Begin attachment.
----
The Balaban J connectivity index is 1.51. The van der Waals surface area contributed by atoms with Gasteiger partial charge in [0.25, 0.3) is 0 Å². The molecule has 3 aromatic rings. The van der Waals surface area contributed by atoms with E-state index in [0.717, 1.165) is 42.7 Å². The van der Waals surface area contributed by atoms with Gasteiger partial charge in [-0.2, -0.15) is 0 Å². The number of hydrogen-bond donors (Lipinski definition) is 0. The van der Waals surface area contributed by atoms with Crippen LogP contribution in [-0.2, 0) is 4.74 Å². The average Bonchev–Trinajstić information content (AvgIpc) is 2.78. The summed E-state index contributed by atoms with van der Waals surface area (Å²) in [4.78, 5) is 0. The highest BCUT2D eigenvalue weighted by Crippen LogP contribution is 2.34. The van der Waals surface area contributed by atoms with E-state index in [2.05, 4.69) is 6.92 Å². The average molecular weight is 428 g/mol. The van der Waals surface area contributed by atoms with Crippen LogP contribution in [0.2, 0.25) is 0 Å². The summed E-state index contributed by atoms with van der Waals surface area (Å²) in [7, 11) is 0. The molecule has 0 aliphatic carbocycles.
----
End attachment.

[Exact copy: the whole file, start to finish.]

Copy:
The Balaban J connectivity index is 1.51. The van der Waals surface area contributed by atoms with Gasteiger partial charge in [0.25, 0.3) is 0 Å². The molecule has 3 aromatic rings. The van der Waals surface area contributed by atoms with E-state index in [0.717, 1.165) is 42.7 Å². The van der Waals surface area contributed by atoms with Gasteiger partial charge in [-0.2, -0.15) is 0 Å². The number of hydrogen-bond donors (Lipinski definition) is 0. The van der Waals surface area contributed by atoms with Crippen LogP contribution in [-0.2, 0) is 4.74 Å². The average Bonchev–Trinajstić information content (AvgIpc) is 2.78. The summed E-state index contributed by atoms with van der Waals surface area (Å²) in [4.78, 5) is 0. The highest BCUT2D eigenvalue weighted by Crippen LogP contribution is 2.34. The van der Waals surface area contributed by atoms with E-state index in [2.05, 4.69) is 6.92 Å². The average molecular weight is 428 g/mol. The van der Waals surface area contributed by atoms with Crippen LogP contribution in [0.2, 0.25) is 0 Å². The summed E-state index contributed by atoms with van der Waals surface area (Å²) in [7, 11) is 0. The molecule has 0 aliphatic carbocycles.